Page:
You’re driving along a road and you come across a fence blocking your way. What do you do? You could tear it down. After all, what’s the use of a fence over a road? But you would be wise to reconsider.
Why does the fence exist? Who put it up and for what purpose? If you tear it down what are the repercussions? Maybe there’s danger ahead, maybe there’s been a toxic spillage, or maybe the land has been converted into a sanctuary for predatory reptiles!
Chesterton’s Fence is a principle that says change should not be made until the reasoning behind the current state of affairs is understood. It says the rash move, upon coming across a fence, would be to tear it down without understanding why it was put up.
From G. K. Chesterton himself:
There exists in such a case a certain institution or law; let us say, for the sake of simplicity, a fence or gate erected across a road. The more modern type of reformer goes gaily up to it and says, “I don’t see the use of this; let us clear it away.” To which the more intelligent type of reformer will do well to answer: “If you don’t see the use of it, I certainly won’t let you clear it away. Go away and think. Then, when you can come back and tell me that you do see the use of it, I may allow you to destroy it.”
Making good decisions, therefore, requires understanding past decisions. Without knowing how things came to be, it’s easy to make things worse.
How many times have you looked at a system, a piece of code, a business process, then raised an eyebrow and thought: “Why on earth was it done this way?”. It’s easy to jump to conclusions of incompetence, but with a bit of empathy and curiousity you will likely find there’s a reason why.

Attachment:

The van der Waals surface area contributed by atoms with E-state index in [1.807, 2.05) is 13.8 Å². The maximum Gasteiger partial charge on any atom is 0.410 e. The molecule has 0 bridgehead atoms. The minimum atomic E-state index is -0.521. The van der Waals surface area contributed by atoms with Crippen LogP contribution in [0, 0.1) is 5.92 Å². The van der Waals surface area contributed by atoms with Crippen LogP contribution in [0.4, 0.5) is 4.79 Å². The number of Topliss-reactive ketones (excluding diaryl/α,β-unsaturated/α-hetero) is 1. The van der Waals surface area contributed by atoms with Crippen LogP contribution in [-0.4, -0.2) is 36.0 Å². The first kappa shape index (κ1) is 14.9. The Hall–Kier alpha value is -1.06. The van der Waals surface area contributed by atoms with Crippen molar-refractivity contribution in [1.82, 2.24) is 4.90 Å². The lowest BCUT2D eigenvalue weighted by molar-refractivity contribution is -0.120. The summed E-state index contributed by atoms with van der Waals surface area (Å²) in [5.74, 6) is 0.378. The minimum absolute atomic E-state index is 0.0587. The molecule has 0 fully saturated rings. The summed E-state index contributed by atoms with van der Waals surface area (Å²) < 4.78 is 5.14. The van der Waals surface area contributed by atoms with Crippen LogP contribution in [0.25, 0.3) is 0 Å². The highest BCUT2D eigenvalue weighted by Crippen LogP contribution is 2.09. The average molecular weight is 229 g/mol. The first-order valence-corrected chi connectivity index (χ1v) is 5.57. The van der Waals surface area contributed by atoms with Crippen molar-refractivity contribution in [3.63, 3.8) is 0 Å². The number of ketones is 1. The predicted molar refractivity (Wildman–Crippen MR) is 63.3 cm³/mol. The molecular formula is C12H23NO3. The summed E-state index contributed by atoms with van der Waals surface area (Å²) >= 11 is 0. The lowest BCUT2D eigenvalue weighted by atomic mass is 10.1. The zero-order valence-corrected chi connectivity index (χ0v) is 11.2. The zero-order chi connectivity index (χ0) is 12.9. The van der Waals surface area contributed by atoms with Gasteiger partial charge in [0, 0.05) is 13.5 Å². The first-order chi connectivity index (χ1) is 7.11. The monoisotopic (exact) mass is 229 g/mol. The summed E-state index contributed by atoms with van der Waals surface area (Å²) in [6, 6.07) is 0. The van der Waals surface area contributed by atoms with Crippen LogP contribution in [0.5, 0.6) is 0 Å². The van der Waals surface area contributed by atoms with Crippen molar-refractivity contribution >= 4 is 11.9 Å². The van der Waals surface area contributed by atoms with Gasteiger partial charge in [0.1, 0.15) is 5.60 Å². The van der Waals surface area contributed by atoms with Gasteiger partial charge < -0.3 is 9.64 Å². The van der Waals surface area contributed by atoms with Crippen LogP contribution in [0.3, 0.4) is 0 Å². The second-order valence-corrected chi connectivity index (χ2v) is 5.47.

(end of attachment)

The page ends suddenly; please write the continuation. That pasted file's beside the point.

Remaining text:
Oftentimes there is a reason, and a good reason, that is not initially obvious. Maybe they already tried things the suggested way but discovered some usability issues. Maybe there are legal requirements that restrict how things can work.
Sometimes there is a reason, but not a great reason. A deliberate, suboptimal decision made due to time pressure is a classic example of this. Or, upon questioning of a suspiciously complicated looking system you may find that it relies on an old, proprietary, closed application that severely limits what can be done, so instead the team were forced to build a Rube Goldberg-esque monstrosity to work around its limitations.
There might be a reason you shouldn’t make your change. There might be added context that informs an even better change. There might be a piece of information that prevents you heading down a path and wasting hours, days, weeks! The important thing is that only once you know the why and how can you make better, more informed decisions.
Of course, there are some cases where, for whatever reason, we just can’t work out why that fence exists! For this we can use the Scream Test, which says simply:
If you see something and you don’t know what it does, remove it and see if anyone screams.
Old G. K. Chesterton may not be too pleased with you, but as with all good principles his Fence is best followed as a guide rather than strictly enforced.
A few words on the Scream Test. Use it sparingly, as a last resort, and only on small, low risk changes. Listen hard and be ready to put things back fast if you hear a scream. And probably avoid it completely for any large or high risk scenarios.
History tells us that knowledge of the past helps create a better future. Similarly, knowledge of past decisions helps us make great future decisions. So be curious. Be humble. Ask why. Ask how. Seek to understand, to comprehend, to know. Remind yourself “there probably is a good reason”. Save yourself from that pit of crocodiles by finding out before you remove that fence.